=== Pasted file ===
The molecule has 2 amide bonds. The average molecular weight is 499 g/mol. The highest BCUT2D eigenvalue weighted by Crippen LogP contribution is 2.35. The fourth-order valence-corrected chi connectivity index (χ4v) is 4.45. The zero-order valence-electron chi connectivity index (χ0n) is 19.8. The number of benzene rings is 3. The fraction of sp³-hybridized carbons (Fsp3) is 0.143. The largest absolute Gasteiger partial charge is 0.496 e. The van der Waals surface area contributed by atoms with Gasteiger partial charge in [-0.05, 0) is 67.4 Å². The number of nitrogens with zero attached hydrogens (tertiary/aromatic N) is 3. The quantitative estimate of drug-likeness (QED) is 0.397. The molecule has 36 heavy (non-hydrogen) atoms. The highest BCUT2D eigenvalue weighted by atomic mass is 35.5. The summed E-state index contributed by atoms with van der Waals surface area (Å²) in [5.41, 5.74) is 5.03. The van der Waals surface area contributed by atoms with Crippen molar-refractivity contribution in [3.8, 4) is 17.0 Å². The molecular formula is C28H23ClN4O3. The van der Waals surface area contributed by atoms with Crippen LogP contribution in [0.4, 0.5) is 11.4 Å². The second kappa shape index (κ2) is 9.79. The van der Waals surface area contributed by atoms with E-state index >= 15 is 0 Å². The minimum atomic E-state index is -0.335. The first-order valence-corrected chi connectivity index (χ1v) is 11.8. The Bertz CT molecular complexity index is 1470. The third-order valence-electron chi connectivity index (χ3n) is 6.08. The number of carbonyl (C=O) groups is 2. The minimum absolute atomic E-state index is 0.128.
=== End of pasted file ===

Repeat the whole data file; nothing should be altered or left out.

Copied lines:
The molecule has 2 amide bonds. The average molecular weight is 499 g/mol. The highest BCUT2D eigenvalue weighted by Crippen LogP contribution is 2.35. The fourth-order valence-corrected chi connectivity index (χ4v) is 4.45. The zero-order valence-electron chi connectivity index (χ0n) is 19.8. The number of benzene rings is 3. The fraction of sp³-hybridized carbons (Fsp3) is 0.143. The largest absolute Gasteiger partial charge is 0.496 e. The van der Waals surface area contributed by atoms with Gasteiger partial charge in [-0.05, 0) is 67.4 Å². The number of nitrogens with zero attached hydrogens (tertiary/aromatic N) is 3. The quantitative estimate of drug-likeness (QED) is 0.397. The molecule has 36 heavy (non-hydrogen) atoms. The highest BCUT2D eigenvalue weighted by atomic mass is 35.5. The summed E-state index contributed by atoms with van der Waals surface area (Å²) in [5.41, 5.74) is 5.03. The van der Waals surface area contributed by atoms with Crippen molar-refractivity contribution in [3.8, 4) is 17.0 Å². The molecular formula is C28H23ClN4O3. The van der Waals surface area contributed by atoms with Crippen LogP contribution in [0.4, 0.5) is 11.4 Å². The second kappa shape index (κ2) is 9.79. The van der Waals surface area contributed by atoms with E-state index >= 15 is 0 Å². The minimum atomic E-state index is -0.335. The first-order valence-corrected chi connectivity index (χ1v) is 11.8. The Bertz CT molecular complexity index is 1470. The third-order valence-electron chi connectivity index (χ3n) is 6.08. The number of carbonyl (C=O) groups is 2. The minimum absolute atomic E-state index is 0.128.